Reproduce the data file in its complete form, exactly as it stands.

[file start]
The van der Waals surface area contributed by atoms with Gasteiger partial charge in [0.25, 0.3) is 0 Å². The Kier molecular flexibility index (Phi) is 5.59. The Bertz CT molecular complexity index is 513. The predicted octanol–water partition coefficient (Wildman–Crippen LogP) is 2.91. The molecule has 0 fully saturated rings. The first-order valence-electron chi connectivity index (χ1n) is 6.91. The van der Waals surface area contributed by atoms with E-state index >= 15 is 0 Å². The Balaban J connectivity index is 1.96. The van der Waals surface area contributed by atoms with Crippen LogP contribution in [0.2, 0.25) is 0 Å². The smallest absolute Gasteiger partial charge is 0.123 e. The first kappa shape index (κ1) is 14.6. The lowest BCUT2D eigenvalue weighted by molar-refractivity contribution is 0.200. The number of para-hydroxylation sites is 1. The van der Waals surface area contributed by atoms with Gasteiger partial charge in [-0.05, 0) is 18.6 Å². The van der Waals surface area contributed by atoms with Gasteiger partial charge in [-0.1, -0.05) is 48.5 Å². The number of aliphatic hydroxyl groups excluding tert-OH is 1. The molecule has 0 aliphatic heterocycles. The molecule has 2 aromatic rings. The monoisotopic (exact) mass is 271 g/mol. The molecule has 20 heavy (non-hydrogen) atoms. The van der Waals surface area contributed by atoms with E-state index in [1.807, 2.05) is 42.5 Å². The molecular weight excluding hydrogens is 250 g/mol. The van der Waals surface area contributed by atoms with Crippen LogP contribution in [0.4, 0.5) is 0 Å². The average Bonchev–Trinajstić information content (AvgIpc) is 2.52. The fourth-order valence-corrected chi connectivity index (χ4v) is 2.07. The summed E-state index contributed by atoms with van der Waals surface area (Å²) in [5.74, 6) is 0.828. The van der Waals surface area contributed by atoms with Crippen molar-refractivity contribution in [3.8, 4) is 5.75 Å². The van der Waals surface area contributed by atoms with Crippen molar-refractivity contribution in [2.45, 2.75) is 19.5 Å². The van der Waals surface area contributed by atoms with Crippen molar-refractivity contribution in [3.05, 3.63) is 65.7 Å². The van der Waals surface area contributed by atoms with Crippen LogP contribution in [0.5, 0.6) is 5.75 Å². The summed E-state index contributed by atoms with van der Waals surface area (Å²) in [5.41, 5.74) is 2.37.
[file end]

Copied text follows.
The van der Waals surface area contributed by atoms with Gasteiger partial charge in [0.25, 0.3) is 0 Å². The Kier molecular flexibility index (Phi) is 5.59. The Bertz CT molecular complexity index is 513. The predicted octanol–water partition coefficient (Wildman–Crippen LogP) is 2.91. The molecule has 0 fully saturated rings. The first-order valence-electron chi connectivity index (χ1n) is 6.91. The van der Waals surface area contributed by atoms with E-state index >= 15 is 0 Å². The Balaban J connectivity index is 1.96. The van der Waals surface area contributed by atoms with Crippen LogP contribution in [0.2, 0.25) is 0 Å². The smallest absolute Gasteiger partial charge is 0.123 e. The first kappa shape index (κ1) is 14.6. The lowest BCUT2D eigenvalue weighted by molar-refractivity contribution is 0.200. The number of para-hydroxylation sites is 1. The van der Waals surface area contributed by atoms with Gasteiger partial charge in [-0.05, 0) is 18.6 Å². The van der Waals surface area contributed by atoms with Gasteiger partial charge in [-0.1, -0.05) is 48.5 Å². The number of aliphatic hydroxyl groups excluding tert-OH is 1. The molecule has 0 aliphatic heterocycles. The molecule has 2 aromatic rings. The monoisotopic (exact) mass is 271 g/mol. The molecule has 20 heavy (non-hydrogen) atoms. The van der Waals surface area contributed by atoms with E-state index in [1.807, 2.05) is 42.5 Å². The molecular weight excluding hydrogens is 250 g/mol. The van der Waals surface area contributed by atoms with Crippen LogP contribution in [0.4, 0.5) is 0 Å². The average Bonchev–Trinajstić information content (AvgIpc) is 2.52. The fourth-order valence-corrected chi connectivity index (χ4v) is 2.07. The summed E-state index contributed by atoms with van der Waals surface area (Å²) in [5.74, 6) is 0.828. The van der Waals surface area contributed by atoms with Crippen molar-refractivity contribution in [3.8, 4) is 5.75 Å². The van der Waals surface area contributed by atoms with Crippen molar-refractivity contribution in [2.45, 2.75) is 19.5 Å². The van der Waals surface area contributed by atoms with Crippen molar-refractivity contribution in [3.05, 3.63) is 65.7 Å². The van der Waals surface area contributed by atoms with Crippen LogP contribution in [0.5, 0.6) is 5.75 Å². The summed E-state index contributed by atoms with van der Waals surface area (Å²) in [5.41, 5.74) is 2.37.